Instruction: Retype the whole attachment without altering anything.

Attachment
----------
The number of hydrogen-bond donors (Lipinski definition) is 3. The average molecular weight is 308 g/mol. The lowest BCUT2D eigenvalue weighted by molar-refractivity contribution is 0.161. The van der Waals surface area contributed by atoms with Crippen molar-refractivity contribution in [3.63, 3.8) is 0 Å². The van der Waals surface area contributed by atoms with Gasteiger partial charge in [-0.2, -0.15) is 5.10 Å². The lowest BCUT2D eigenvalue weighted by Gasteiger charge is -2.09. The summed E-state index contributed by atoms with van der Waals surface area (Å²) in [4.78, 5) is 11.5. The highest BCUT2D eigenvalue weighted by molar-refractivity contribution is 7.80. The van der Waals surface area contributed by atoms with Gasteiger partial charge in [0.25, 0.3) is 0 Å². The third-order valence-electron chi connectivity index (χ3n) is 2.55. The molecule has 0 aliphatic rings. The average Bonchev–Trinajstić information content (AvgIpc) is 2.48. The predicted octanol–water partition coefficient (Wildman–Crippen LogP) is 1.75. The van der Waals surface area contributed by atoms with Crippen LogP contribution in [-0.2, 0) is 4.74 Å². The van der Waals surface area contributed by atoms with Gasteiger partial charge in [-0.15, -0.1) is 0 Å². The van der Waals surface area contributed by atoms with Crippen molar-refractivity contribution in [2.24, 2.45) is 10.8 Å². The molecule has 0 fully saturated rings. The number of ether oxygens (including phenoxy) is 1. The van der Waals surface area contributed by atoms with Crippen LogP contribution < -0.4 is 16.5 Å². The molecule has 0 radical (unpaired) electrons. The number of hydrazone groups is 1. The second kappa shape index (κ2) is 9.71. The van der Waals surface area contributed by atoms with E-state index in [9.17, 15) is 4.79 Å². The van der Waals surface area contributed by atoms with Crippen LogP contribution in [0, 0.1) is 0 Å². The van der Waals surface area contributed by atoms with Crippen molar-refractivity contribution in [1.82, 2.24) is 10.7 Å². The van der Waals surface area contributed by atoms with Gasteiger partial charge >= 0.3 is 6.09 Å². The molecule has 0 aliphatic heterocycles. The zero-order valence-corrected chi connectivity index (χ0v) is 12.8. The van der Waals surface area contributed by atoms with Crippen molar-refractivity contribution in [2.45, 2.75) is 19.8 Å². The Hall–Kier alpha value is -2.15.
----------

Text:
The number of hydrogen-bond donors (Lipinski definition) is 3. The average molecular weight is 308 g/mol. The lowest BCUT2D eigenvalue weighted by molar-refractivity contribution is 0.161. The van der Waals surface area contributed by atoms with Crippen molar-refractivity contribution in [3.63, 3.8) is 0 Å². The van der Waals surface area contributed by atoms with Gasteiger partial charge in [-0.2, -0.15) is 5.10 Å². The lowest BCUT2D eigenvalue weighted by Gasteiger charge is -2.09. The summed E-state index contributed by atoms with van der Waals surface area (Å²) in [4.78, 5) is 11.5. The highest BCUT2D eigenvalue weighted by molar-refractivity contribution is 7.80. The van der Waals surface area contributed by atoms with Gasteiger partial charge in [0.25, 0.3) is 0 Å². The third-order valence-electron chi connectivity index (χ3n) is 2.55. The molecule has 0 aliphatic rings. The average Bonchev–Trinajstić information content (AvgIpc) is 2.48. The predicted octanol–water partition coefficient (Wildman–Crippen LogP) is 1.75. The van der Waals surface area contributed by atoms with Crippen LogP contribution in [-0.2, 0) is 4.74 Å². The van der Waals surface area contributed by atoms with Gasteiger partial charge in [-0.15, -0.1) is 0 Å². The van der Waals surface area contributed by atoms with Crippen molar-refractivity contribution in [2.24, 2.45) is 10.8 Å². The molecule has 0 fully saturated rings. The number of ether oxygens (including phenoxy) is 1. The van der Waals surface area contributed by atoms with Crippen LogP contribution < -0.4 is 16.5 Å². The molecule has 0 radical (unpaired) electrons. The number of hydrazone groups is 1. The second kappa shape index (κ2) is 9.71. The van der Waals surface area contributed by atoms with E-state index in [9.17, 15) is 4.79 Å². The van der Waals surface area contributed by atoms with Crippen LogP contribution in [0, 0.1) is 0 Å². The van der Waals surface area contributed by atoms with Crippen molar-refractivity contribution in [1.82, 2.24) is 10.7 Å². The van der Waals surface area contributed by atoms with Gasteiger partial charge >= 0.3 is 6.09 Å². The molecule has 0 aliphatic heterocycles. The zero-order valence-corrected chi connectivity index (χ0v) is 12.8. The van der Waals surface area contributed by atoms with Crippen molar-refractivity contribution in [2.45, 2.75) is 19.8 Å². The Hall–Kier alpha value is -2.15.